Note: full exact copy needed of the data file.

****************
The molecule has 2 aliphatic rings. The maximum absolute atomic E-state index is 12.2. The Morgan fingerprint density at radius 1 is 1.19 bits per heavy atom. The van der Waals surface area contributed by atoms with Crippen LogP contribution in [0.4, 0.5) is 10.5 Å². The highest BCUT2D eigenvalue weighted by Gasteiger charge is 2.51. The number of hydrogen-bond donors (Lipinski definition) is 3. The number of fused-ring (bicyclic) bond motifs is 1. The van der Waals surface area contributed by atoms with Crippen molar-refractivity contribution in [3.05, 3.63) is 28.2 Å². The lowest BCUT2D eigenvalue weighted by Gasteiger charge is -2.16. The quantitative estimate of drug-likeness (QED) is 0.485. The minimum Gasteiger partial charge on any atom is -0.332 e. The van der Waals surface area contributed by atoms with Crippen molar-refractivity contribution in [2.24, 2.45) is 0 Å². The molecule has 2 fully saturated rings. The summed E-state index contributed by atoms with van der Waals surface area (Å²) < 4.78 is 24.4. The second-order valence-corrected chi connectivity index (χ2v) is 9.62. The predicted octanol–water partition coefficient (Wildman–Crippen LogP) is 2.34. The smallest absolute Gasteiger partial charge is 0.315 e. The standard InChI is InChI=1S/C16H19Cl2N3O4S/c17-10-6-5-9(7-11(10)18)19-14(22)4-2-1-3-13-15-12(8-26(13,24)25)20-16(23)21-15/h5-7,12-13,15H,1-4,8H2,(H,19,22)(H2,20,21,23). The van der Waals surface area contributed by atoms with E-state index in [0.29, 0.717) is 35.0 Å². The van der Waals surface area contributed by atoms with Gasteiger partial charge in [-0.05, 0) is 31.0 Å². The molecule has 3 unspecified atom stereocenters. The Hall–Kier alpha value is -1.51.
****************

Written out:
The molecule has 2 aliphatic rings. The maximum absolute atomic E-state index is 12.2. The Morgan fingerprint density at radius 1 is 1.19 bits per heavy atom. The van der Waals surface area contributed by atoms with Crippen LogP contribution in [0.4, 0.5) is 10.5 Å². The highest BCUT2D eigenvalue weighted by Gasteiger charge is 2.51. The number of hydrogen-bond donors (Lipinski definition) is 3. The number of fused-ring (bicyclic) bond motifs is 1. The van der Waals surface area contributed by atoms with Crippen molar-refractivity contribution in [3.05, 3.63) is 28.2 Å². The lowest BCUT2D eigenvalue weighted by Gasteiger charge is -2.16. The quantitative estimate of drug-likeness (QED) is 0.485. The minimum Gasteiger partial charge on any atom is -0.332 e. The van der Waals surface area contributed by atoms with Crippen molar-refractivity contribution in [2.24, 2.45) is 0 Å². The molecule has 2 fully saturated rings. The summed E-state index contributed by atoms with van der Waals surface area (Å²) < 4.78 is 24.4. The second-order valence-corrected chi connectivity index (χ2v) is 9.62. The predicted octanol–water partition coefficient (Wildman–Crippen LogP) is 2.34. The smallest absolute Gasteiger partial charge is 0.315 e. The standard InChI is InChI=1S/C16H19Cl2N3O4S/c17-10-6-5-9(7-11(10)18)19-14(22)4-2-1-3-13-15-12(8-26(13,24)25)20-16(23)21-15/h5-7,12-13,15H,1-4,8H2,(H,19,22)(H2,20,21,23). The van der Waals surface area contributed by atoms with E-state index in [0.29, 0.717) is 35.0 Å². The van der Waals surface area contributed by atoms with Gasteiger partial charge in [-0.05, 0) is 31.0 Å². The molecule has 3 unspecified atom stereocenters. The Hall–Kier alpha value is -1.51.